In teaching like this, the Church carries out her divine mission of service: “In pursuit of her divine mission, the Church preaches the gospel to all men and dispenses the treasures of grace. Thus, by imparting knowledge of the divine and natural law, she everywhere contributes to strengthening peace and to placing brotherly relations between individuals and peoples on solid ground” (GS 89).
Although we are naturally disposed to know basic practical principles and can make no mistake about them, they are not by themselves sufficient for the judgment of conscience which we must make. Our ultimate end is to share in fulfillment in the Lord Jesus, and we do not judge rightly what to do unless we judge in light of this end. So we must supplement natural law with faith, by this means drawing on the eternal law in a way that goes beyond reason (see DS 3005/1786; S.t., 1–2, q. 91, a. 4; q. 98, a. 1; q. 106, aa. 1–2).
Moreover, we must bring both the basic practical principles of natural law and the way of Jesus which faith teaches to bear upon the particular possibilities we consider in our deliberation. This application of principles to possibilities under consideration is a process of reasoning, and only at the end of it do we reach our best and last judgment as to what choice we should make. So the judgment of conscience must be reached by conscientious reflection on the possibilities before us in the light of the moral standards we have from natural law and faith (see S.t., 1, q. 79, a. 13; 1–2, q. 94, a. 2; 2–2, q. 47, a. 6).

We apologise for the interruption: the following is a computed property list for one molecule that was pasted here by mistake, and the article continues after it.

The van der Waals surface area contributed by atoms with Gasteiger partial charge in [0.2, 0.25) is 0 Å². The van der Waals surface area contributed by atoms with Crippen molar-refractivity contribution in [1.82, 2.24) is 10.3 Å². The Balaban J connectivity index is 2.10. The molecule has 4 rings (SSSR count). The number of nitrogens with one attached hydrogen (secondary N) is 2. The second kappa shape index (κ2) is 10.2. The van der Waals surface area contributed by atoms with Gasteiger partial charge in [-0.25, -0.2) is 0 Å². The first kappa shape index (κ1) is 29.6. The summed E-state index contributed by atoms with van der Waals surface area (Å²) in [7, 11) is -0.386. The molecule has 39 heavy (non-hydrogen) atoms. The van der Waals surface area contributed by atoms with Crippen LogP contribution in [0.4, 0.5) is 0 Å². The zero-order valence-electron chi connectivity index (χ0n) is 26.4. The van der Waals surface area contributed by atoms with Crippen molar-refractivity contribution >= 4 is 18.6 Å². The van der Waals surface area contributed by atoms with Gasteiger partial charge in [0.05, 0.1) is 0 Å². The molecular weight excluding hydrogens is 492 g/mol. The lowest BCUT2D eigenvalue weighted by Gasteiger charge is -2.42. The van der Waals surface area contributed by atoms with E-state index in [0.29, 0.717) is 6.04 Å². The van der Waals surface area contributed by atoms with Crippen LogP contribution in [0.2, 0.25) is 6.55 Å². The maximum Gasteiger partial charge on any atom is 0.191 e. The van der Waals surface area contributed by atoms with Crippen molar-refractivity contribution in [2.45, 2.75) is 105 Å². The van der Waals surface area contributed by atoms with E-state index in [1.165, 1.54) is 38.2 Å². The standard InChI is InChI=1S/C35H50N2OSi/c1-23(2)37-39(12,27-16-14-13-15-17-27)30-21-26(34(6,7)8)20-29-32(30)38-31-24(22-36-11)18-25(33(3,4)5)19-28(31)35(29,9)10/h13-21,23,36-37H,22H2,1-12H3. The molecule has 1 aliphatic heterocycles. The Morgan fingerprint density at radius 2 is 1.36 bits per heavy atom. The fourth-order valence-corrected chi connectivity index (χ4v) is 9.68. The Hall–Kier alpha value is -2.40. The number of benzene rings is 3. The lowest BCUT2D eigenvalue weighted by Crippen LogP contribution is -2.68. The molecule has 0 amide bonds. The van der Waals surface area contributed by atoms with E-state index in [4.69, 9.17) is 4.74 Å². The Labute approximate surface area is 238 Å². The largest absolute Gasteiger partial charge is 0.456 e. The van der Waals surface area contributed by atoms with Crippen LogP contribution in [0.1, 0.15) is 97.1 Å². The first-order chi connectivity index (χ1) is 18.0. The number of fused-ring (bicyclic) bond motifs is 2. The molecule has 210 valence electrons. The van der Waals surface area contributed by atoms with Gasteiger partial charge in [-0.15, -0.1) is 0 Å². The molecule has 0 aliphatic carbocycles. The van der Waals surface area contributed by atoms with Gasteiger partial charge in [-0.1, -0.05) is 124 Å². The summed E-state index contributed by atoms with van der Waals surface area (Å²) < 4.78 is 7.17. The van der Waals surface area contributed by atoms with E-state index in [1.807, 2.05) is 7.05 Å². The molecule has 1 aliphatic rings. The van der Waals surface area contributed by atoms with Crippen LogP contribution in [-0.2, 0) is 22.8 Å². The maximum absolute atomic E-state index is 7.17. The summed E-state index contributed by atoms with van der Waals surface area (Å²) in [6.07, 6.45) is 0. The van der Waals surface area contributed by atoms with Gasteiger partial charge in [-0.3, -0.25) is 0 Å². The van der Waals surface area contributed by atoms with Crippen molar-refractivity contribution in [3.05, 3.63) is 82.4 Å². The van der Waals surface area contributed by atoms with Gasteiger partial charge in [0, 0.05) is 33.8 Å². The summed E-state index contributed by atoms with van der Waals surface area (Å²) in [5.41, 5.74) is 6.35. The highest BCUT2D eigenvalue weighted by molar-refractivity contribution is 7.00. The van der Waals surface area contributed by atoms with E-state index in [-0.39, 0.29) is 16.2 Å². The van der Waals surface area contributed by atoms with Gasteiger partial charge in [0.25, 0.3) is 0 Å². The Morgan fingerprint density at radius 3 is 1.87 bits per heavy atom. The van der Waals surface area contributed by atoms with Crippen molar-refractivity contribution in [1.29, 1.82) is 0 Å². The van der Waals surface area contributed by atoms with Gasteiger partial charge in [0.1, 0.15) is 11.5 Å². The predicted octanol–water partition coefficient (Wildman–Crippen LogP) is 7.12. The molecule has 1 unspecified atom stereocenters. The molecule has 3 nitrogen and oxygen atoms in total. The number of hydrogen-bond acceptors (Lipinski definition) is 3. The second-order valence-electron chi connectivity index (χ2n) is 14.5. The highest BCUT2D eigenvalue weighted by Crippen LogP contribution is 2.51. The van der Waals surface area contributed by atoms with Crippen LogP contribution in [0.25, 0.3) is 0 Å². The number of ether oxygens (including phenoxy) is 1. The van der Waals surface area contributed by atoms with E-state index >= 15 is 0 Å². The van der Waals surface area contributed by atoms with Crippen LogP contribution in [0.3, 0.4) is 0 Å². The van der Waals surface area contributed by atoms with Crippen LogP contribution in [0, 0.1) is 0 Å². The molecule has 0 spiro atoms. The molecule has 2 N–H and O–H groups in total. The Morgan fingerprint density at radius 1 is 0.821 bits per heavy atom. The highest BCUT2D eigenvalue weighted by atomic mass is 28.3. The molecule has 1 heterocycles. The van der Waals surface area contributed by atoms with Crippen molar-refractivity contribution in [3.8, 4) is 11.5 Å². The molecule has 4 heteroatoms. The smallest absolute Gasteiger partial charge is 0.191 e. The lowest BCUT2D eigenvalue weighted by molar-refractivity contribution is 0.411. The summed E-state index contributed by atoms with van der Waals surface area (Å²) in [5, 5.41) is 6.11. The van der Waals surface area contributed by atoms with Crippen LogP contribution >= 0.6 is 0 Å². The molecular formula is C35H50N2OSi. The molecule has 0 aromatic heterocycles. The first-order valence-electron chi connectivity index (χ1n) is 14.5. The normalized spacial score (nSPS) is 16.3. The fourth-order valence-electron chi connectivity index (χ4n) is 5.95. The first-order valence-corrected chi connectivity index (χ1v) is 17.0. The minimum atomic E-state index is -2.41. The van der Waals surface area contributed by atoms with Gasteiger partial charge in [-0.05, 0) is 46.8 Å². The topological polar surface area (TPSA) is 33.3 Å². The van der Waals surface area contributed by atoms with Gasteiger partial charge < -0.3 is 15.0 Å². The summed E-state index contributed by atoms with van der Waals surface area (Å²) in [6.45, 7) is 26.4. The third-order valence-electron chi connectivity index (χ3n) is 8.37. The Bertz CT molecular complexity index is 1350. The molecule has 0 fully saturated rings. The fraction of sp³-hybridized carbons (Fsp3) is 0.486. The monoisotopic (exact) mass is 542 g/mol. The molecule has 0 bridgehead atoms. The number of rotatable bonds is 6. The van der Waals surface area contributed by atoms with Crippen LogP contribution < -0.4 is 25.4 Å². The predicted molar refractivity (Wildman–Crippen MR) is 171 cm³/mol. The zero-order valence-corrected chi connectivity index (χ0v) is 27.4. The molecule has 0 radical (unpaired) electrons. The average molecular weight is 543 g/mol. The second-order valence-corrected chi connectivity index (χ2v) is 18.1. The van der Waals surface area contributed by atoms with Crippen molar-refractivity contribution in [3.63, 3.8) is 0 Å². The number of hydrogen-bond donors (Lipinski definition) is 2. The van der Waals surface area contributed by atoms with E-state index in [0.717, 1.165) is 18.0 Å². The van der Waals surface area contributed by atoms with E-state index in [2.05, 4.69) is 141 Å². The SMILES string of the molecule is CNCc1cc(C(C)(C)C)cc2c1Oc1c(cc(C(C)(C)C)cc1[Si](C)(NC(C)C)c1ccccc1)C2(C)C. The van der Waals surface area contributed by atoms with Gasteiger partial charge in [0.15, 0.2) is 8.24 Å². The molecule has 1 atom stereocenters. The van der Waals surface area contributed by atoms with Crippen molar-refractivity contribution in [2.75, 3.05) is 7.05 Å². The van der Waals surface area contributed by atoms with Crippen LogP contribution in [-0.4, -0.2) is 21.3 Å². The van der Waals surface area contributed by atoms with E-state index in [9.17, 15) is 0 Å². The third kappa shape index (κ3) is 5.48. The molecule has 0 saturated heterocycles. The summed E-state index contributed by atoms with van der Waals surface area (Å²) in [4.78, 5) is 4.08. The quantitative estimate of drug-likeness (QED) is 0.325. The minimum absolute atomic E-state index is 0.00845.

1. See C. Spicq, O.P., Théologie Morale du Nouveau Testament, 14th ed., vol. 1 (Paris: J. Gabalda, 1970), 394–406.
2. See also John XXIII, Pacem in terris, 55 AAS (1963) 258–59; The Papal Encyclicals, 270.4–9, for the contrast between natural law—an order inscribed by God in human nature and known by conscience—and the laws of lower nature. This moral order is prior to positive law and it sets the standard for all human interpersonal relationships. The encyclical goes on to develop in detail a catalogue of the rights and duties which flow directly from human nature.
3. In his encyclical, Libertas, 20 ASS (1888) 594–97; The Papal Encyclicals, 103.4–8, Leo XIII, who so highly commends the teaching of Thomas in general, closely follows his treatment of natural law and its relationship to free choice. A useful introduction to St. Thomas’ natural-law theory, with good bibliographies: Jean-Marie Aubert, Loi de Dieu, Lois des Hommes (Tournai: Desclée, 1964), 31–116.
4. St. Thomas Aquinas, Summa theologiae, 1–2, q. 96, a. 4, makes it clear that much we call “law” is not law at all for him; he considers rules and commands laws only if they conform to morality, and so to God’s law.
5. See also John XXIII, Pacem in terris, 55 AAS (1963) 266–67; The Papal Encyclicals, 270.37–38, where the universal, absolute, and immutable principles of natural law are identified with the unchanging truth which is the foundation of the moral order, and this truth is grounded in the reason of the true, personal, and transcendent God. A recent statement of moral objectivity with reference to current confusions about conscience: “Conscience et morale: Déclaration doctrinale de la Conférence épiscopale irlandaise,” Documentation catholique, 78 (1981), 31–40. A systematic theological treatment of this point: Ramón García de Haro, La conciencia moral, 2d ed. rev. (Madrid: Rialp, 1978).